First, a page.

Abstracts of around 250 words should be sent by May 31st to Jessica Stephens ( and Claire Pegon Davison (, together with a short biographical note.

(posted 29 March 2017)

Industrial Heritage in the UK: Mutations, Conversions & Representations
University of Rennes, France, 10 October 2017
Deadline for proposals: 15 May 2017

University of Rennes, France – Research team ACE (EA 1796)


Since the mid-1950s, the UK has been experiencing a growing interest in the study, protection and conservation of industrial heritage, and is often considered as a forerunner in the advocacy of this idiosyncratic heritage and of its significance and potentialities. This rise in public awareness started with the development of industrial archaeology as a discipline in its own right, which later led industrial heritage to be seen as a resource for regeneration. In this respect, regeneration through the provision of new uses for derelict buildings also corresponded to a surge in urban renewal policies in the context of deindustrialization and to the current calls for sustainable development.

If the intentional disappearance of industrial vestiges caused popular outrage in the past and if industrial archaeologists and conservationists are sometimes unable to keep up with the quick pace of creative destruction in today’s redeveloping urban areas, the rhetoric of the tabula rasa is nonetheless increasingly contested. This is partly due to the positive contribution that innovative reinterpretations of existing industrial structures can make towards the retention of the palimpsestic quality of the urban fabric, as well as towards the promotion of a sense of place also based on an interconnection between past and present. Last but not least, nowadays the demolition of sound industrial buildings as if they were disposable resources runs counter to the promotion of a rational, cost-efficient – and environmentally friendly – urban revitalization.

The research project will mainly revolve around industrial buildings such as former textile mills, factories, warehouses, industrial infrastructures – whether they are listed or not – as well as on their surroundings when they constitute a landscape and/or are integrated into a conservation area. The scope of objects of study is not limited to sites inherited from the 18th and 19th centuries as it also includes those which came into being throughout the 20th century. The ambition of this one-day conference is to explore changes in the field of industrial heritage, its instrumental role in the provision of spaces for tourism, culture, and urban regeneration in general, and potential conflicts arising from the relationship between those various processes. Yet it will also be crucial to examine representations of industrial society and the tangible traces of industry in order to foreground mutations in terms of how industrial heritage has been depicted and perceived ever since the beginning of the industrial revolution. Thus it will offer a more comprehensive picture of the contrasting visions of a once neglected heritage.

The chosen perspective for this one-day conference is an inter- and pluri-disciplinary one and it is therefore articulated around a variety of approaches such as cultural geography, cultural history, art history, media studies, urban studies, heritage studies, architecture, etc. Possible subthemes of research may include:

  • Industrial ruins and post-industrial landscapes: creative acts inspired by engagements with physical testimonies to the past, their otherness and unstable state.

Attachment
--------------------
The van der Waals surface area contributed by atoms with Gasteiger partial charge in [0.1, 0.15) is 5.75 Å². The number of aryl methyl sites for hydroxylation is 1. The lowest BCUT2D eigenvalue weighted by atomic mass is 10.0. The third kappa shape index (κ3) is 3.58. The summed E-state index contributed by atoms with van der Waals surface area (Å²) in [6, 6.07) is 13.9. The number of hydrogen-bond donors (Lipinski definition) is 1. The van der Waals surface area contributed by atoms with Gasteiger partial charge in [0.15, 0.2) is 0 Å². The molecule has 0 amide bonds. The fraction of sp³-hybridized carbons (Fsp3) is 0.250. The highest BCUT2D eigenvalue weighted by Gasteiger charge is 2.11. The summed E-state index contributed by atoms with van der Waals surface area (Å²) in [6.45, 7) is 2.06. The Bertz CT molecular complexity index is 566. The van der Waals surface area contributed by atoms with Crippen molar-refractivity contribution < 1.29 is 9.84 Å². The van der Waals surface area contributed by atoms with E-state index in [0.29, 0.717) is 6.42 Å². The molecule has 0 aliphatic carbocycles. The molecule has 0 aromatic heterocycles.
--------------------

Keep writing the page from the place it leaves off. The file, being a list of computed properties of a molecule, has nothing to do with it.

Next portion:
• Recycling industrial buildings and their immediate environment through culture and heritage.
  •  Reinterpreting industrial sites for creative uses: questioning the inventiveness, viability and durability of adaptive re-use by the creative industries.
  • Assessing the legibility and permanence of the past in the conversion of industrial buildings.
  • Conservation and conversions: conflicts arising amidst architectural, cultural, historical, economic and promotional priorities.
  • Contemporary architectural interventions on the industrial urban fabric: an act of enhancement, detraction or debasement of heritage?
  • The protection and conservation of the industrial built environment: a challenge for urban planners and developers.
  • Representations of a vanishing industrial society and its heritage: depicting the industrial past, its people and its physical reminders in urban and rural landscapes.
  • The contribution of industrial heritage to tourism in post-industrial areas.
  • The birth of environmentalism in an increasingly industrial and urban British society in the late 18th century and its development in the 19th century onwards.
  • New functions for vacant industrial buildings: the discourse of sustainable development in cities.

Scientific Committee : Aurore Caignet, Renée Dickason, Tim Edensor, Julian Holder, David Haigron, Guillaume Clément, Nicole Cloarec, Jose-Manuel Lopes-Cordeiro, Laurence Gourievidis, Lesley Lelourec.

Please send your proposals (maximum 500 words) in English with a short biography to Aurore Caignet by 15 May 2017.

(posted 21 November 2016)

And in the end, life laughs at death… Rethinking Laughter in Contemporary Anglophone Theatre
Toulouse, France, 12-13 October 2017
Deadline for proposals: 31 mars 2017

Université Toulouse-Jean Jaurès, laboratoire CAS, Département des Études du Monde Anglophone et Théâtre du Grand Rond

Plenary speakers:
Elisabeth Angel-Perez (Université de Paris-Sorbonne)
Linda Ben-Zvi (Tel Aviv University)
Annette J. Saddik (City University of New York)

“All destruction is finally petty and in the end life laughs at death” Edward Bond, The Sea

To laugh and to relish, as some people, historically, always seem to do, how far the rampant disorder had spread, enjoying enormously the assailability, the frailty, the enfeeblement of supposedly robust things.